Two California state initiatives on this year’s ballot aim to generate funds for public education by raising taxes. Proposition 30, backed by Governor Jerry Brown, would raise sales tax for four years and personal income tax for high-income taxpayers for seven years. A competing initiative, Proposition 38, would raise personal income tax for everyone except low-income taxpayers, for 12 years. The additional annual state revenue, mostly allocated to public education, for Prop 30 and 38 would be $6 billion and $10 billion, respectively.
The Epoch Times asked Bay Area locals whether raising taxes is the right approach to mitigate California’s budget shortfall.
Richard Zhu, 22, works for corporation, Presidio
“I recently graduated from the university, and so I personally felt the budget cuts, being from a California University. So I think raising taxes and promoting education for all, in the public and private universities, is necessary and should be proposed.”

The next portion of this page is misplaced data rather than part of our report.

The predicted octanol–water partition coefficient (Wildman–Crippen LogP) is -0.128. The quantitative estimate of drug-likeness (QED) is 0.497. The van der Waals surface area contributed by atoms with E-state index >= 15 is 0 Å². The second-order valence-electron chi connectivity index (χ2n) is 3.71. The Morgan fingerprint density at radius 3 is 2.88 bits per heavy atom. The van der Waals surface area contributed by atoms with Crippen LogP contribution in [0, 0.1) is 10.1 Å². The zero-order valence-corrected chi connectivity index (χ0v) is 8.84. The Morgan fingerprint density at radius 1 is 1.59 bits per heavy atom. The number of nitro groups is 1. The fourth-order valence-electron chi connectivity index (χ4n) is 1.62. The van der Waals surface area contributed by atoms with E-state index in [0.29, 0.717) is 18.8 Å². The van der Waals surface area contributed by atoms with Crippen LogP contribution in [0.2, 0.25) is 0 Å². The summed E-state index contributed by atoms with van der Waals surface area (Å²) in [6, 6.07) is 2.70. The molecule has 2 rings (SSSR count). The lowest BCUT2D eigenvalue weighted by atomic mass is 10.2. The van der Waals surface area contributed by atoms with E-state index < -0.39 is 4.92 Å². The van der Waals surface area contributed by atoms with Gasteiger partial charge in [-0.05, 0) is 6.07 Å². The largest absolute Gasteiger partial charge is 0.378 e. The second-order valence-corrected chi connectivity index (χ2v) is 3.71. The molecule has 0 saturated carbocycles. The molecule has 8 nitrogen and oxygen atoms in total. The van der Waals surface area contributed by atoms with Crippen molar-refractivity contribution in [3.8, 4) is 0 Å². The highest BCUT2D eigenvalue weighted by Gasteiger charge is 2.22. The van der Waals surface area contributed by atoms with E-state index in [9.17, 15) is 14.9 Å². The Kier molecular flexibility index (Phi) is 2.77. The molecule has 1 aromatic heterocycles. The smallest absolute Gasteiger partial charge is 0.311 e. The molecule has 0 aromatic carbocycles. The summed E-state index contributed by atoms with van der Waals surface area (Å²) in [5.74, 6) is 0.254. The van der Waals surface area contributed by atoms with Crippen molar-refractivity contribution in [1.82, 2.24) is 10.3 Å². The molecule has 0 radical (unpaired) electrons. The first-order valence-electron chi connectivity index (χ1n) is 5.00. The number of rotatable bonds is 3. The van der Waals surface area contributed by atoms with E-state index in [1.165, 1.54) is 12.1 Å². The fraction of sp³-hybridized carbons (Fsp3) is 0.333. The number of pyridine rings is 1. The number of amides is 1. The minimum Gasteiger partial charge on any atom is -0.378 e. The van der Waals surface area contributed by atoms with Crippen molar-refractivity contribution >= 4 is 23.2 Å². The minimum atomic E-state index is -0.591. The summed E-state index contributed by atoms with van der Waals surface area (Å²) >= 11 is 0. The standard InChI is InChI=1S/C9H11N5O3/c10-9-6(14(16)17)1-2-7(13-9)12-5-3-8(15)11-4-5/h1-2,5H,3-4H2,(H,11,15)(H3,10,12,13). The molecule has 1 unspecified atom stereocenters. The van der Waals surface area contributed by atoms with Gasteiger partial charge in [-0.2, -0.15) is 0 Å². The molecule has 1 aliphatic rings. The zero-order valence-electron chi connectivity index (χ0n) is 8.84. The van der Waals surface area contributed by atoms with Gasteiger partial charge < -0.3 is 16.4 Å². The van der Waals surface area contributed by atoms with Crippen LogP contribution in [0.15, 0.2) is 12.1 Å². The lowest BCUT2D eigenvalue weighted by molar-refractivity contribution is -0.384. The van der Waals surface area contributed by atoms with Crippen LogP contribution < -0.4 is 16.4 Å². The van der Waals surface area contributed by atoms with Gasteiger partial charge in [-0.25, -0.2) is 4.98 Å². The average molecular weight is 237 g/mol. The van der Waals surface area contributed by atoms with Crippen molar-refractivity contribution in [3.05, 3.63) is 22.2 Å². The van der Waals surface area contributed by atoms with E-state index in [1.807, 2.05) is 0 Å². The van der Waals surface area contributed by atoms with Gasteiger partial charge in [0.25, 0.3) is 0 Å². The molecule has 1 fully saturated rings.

Alessandra Tario, 20, student, San Francisco
“I think it’s fine, I guess, if they don’t raise it too much. I am not really too familiar on it. I am going through school currently. And I know they’re cutting on a lot of classes. As far as raising taxes, I guess richer people should pay more and less fortunate people should pay less. There is no really fair way to do that.”
Michael McCartney, 47, travel agent, Upper Pacific Heights
“Kids are our future—education is an imperative. So, I think, the only way they’re going to get money is through taxpayers. And you know, it’s—I don’t have a problem paying more taxes—only if it supports education.”
Colleen Milton, 28, sales, Lower Pacific Heights
“I think that’s a great reason to raise the taxes. I believe in public school. I am a public school advocate. I went through them from kindergarten all the way through university in this local area, and I think we can always use a extra little help in the education field.”
Ron Déziel, 68, retired, San Pablo
“I can say conceptually of course I approve of public education. And so if it’s public, who else is going to fund it except the public, through taxation. But these two ballot measures, I don’t approve of either one of them.”
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